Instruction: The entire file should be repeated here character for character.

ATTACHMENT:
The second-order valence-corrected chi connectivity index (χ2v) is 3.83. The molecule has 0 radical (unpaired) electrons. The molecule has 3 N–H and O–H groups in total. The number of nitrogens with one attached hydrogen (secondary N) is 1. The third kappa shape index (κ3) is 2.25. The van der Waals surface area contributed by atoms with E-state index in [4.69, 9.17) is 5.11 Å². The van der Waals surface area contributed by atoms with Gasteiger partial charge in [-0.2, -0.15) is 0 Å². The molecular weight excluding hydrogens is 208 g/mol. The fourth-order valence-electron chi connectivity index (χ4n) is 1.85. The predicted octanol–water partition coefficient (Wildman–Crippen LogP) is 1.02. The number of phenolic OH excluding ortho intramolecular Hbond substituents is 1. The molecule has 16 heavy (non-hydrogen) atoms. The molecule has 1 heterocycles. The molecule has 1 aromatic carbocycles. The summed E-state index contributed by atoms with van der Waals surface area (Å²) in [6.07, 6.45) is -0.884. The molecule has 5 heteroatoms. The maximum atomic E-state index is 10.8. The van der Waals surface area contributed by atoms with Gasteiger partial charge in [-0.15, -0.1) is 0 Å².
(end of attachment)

The second-order valence-corrected chi connectivity index (χ2v) is 3.83. The molecule has 0 radical (unpaired) electrons. The molecule has 3 N–H and O–H groups in total. The number of nitrogens with one attached hydrogen (secondary N) is 1. The third kappa shape index (κ3) is 2.25. The van der Waals surface area contributed by atoms with E-state index in [4.69, 9.17) is 5.11 Å². The van der Waals surface area contributed by atoms with Gasteiger partial charge in [-0.2, -0.15) is 0 Å². The molecular weight excluding hydrogens is 208 g/mol. The fourth-order valence-electron chi connectivity index (χ4n) is 1.85. The predicted octanol–water partition coefficient (Wildman–Crippen LogP) is 1.02. The number of phenolic OH excluding ortho intramolecular Hbond substituents is 1. The molecule has 16 heavy (non-hydrogen) atoms. The molecule has 1 heterocycles. The molecule has 1 aromatic carbocycles. The summed E-state index contributed by atoms with van der Waals surface area (Å²) in [6.07, 6.45) is -0.884. The molecule has 5 heteroatoms. The maximum atomic E-state index is 10.8. The van der Waals surface area contributed by atoms with Gasteiger partial charge in [-0.15, -0.1) is 0 Å².